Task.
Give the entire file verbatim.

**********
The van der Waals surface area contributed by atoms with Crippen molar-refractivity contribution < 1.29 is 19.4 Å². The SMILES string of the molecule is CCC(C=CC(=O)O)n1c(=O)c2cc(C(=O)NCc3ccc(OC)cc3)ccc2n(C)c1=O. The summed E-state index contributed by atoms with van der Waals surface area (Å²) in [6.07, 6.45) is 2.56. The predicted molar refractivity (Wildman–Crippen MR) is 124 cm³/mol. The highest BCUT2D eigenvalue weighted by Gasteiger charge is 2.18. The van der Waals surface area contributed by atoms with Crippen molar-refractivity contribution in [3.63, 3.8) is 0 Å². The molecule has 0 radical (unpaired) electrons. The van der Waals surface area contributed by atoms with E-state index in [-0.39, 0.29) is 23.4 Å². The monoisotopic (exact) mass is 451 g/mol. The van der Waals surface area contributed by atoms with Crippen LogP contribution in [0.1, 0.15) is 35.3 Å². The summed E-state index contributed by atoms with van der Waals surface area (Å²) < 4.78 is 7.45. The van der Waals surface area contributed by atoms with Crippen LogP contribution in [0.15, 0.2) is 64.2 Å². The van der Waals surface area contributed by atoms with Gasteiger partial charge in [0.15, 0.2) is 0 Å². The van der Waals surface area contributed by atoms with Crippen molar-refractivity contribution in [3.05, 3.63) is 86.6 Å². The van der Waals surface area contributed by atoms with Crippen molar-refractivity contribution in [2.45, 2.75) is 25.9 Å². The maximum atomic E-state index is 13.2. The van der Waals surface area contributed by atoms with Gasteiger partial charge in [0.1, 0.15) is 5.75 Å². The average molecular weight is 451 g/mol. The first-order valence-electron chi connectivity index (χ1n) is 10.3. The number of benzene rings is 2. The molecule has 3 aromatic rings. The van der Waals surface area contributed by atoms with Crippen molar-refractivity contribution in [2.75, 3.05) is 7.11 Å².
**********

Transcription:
The van der Waals surface area contributed by atoms with Crippen molar-refractivity contribution < 1.29 is 19.4 Å². The SMILES string of the molecule is CCC(C=CC(=O)O)n1c(=O)c2cc(C(=O)NCc3ccc(OC)cc3)ccc2n(C)c1=O. The summed E-state index contributed by atoms with van der Waals surface area (Å²) in [6.07, 6.45) is 2.56. The predicted molar refractivity (Wildman–Crippen MR) is 124 cm³/mol. The highest BCUT2D eigenvalue weighted by Gasteiger charge is 2.18. The van der Waals surface area contributed by atoms with Crippen molar-refractivity contribution in [3.63, 3.8) is 0 Å². The molecule has 0 radical (unpaired) electrons. The van der Waals surface area contributed by atoms with E-state index in [-0.39, 0.29) is 23.4 Å². The monoisotopic (exact) mass is 451 g/mol. The van der Waals surface area contributed by atoms with Crippen LogP contribution in [0.1, 0.15) is 35.3 Å². The summed E-state index contributed by atoms with van der Waals surface area (Å²) < 4.78 is 7.45. The van der Waals surface area contributed by atoms with Crippen LogP contribution in [0.15, 0.2) is 64.2 Å². The van der Waals surface area contributed by atoms with Gasteiger partial charge in [0.15, 0.2) is 0 Å². The van der Waals surface area contributed by atoms with Crippen molar-refractivity contribution in [3.05, 3.63) is 86.6 Å². The van der Waals surface area contributed by atoms with Crippen molar-refractivity contribution in [2.45, 2.75) is 25.9 Å². The maximum atomic E-state index is 13.2. The van der Waals surface area contributed by atoms with Gasteiger partial charge in [0.1, 0.15) is 5.75 Å². The average molecular weight is 451 g/mol. The first-order valence-electron chi connectivity index (χ1n) is 10.3. The number of benzene rings is 2. The molecule has 3 aromatic rings. The van der Waals surface area contributed by atoms with Crippen molar-refractivity contribution in [2.75, 3.05) is 7.11 Å².